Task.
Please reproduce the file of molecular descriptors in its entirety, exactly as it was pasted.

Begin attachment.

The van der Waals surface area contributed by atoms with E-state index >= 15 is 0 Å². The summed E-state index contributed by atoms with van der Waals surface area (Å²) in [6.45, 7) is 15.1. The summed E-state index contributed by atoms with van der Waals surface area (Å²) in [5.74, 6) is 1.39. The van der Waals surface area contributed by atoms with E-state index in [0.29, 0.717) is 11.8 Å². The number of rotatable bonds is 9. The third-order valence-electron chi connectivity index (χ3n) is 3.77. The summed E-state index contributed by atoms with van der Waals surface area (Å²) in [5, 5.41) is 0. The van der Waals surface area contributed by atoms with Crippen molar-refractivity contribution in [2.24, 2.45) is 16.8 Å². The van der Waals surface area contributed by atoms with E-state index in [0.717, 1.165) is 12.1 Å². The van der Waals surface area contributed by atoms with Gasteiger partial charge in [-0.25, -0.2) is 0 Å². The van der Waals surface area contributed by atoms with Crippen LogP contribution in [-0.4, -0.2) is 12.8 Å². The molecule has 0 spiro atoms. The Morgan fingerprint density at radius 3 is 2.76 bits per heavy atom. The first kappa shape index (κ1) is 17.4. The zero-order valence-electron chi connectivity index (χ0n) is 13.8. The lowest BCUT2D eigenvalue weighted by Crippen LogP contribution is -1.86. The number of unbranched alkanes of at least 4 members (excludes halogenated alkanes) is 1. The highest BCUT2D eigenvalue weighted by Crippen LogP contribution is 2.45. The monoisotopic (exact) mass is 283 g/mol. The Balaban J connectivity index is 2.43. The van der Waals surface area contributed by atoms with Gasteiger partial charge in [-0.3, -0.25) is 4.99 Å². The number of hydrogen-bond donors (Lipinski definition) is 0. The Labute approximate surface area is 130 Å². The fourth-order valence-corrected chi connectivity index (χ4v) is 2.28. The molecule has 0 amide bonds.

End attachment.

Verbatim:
The van der Waals surface area contributed by atoms with E-state index >= 15 is 0 Å². The summed E-state index contributed by atoms with van der Waals surface area (Å²) in [6.45, 7) is 15.1. The summed E-state index contributed by atoms with van der Waals surface area (Å²) in [5.74, 6) is 1.39. The van der Waals surface area contributed by atoms with E-state index in [0.29, 0.717) is 11.8 Å². The number of rotatable bonds is 9. The third-order valence-electron chi connectivity index (χ3n) is 3.77. The summed E-state index contributed by atoms with van der Waals surface area (Å²) in [5, 5.41) is 0. The van der Waals surface area contributed by atoms with Crippen molar-refractivity contribution in [2.24, 2.45) is 16.8 Å². The van der Waals surface area contributed by atoms with E-state index in [0.717, 1.165) is 12.1 Å². The van der Waals surface area contributed by atoms with Gasteiger partial charge in [-0.25, -0.2) is 0 Å². The van der Waals surface area contributed by atoms with Crippen LogP contribution in [-0.4, -0.2) is 12.8 Å². The molecule has 0 spiro atoms. The Morgan fingerprint density at radius 3 is 2.76 bits per heavy atom. The first kappa shape index (κ1) is 17.4. The zero-order valence-electron chi connectivity index (χ0n) is 13.8. The lowest BCUT2D eigenvalue weighted by Crippen LogP contribution is -1.86. The number of unbranched alkanes of at least 4 members (excludes halogenated alkanes) is 1. The highest BCUT2D eigenvalue weighted by Crippen LogP contribution is 2.45. The monoisotopic (exact) mass is 283 g/mol. The Balaban J connectivity index is 2.43. The van der Waals surface area contributed by atoms with Gasteiger partial charge in [-0.3, -0.25) is 4.99 Å². The number of hydrogen-bond donors (Lipinski definition) is 0. The Labute approximate surface area is 130 Å². The fourth-order valence-corrected chi connectivity index (χ4v) is 2.28. The molecule has 0 amide bonds.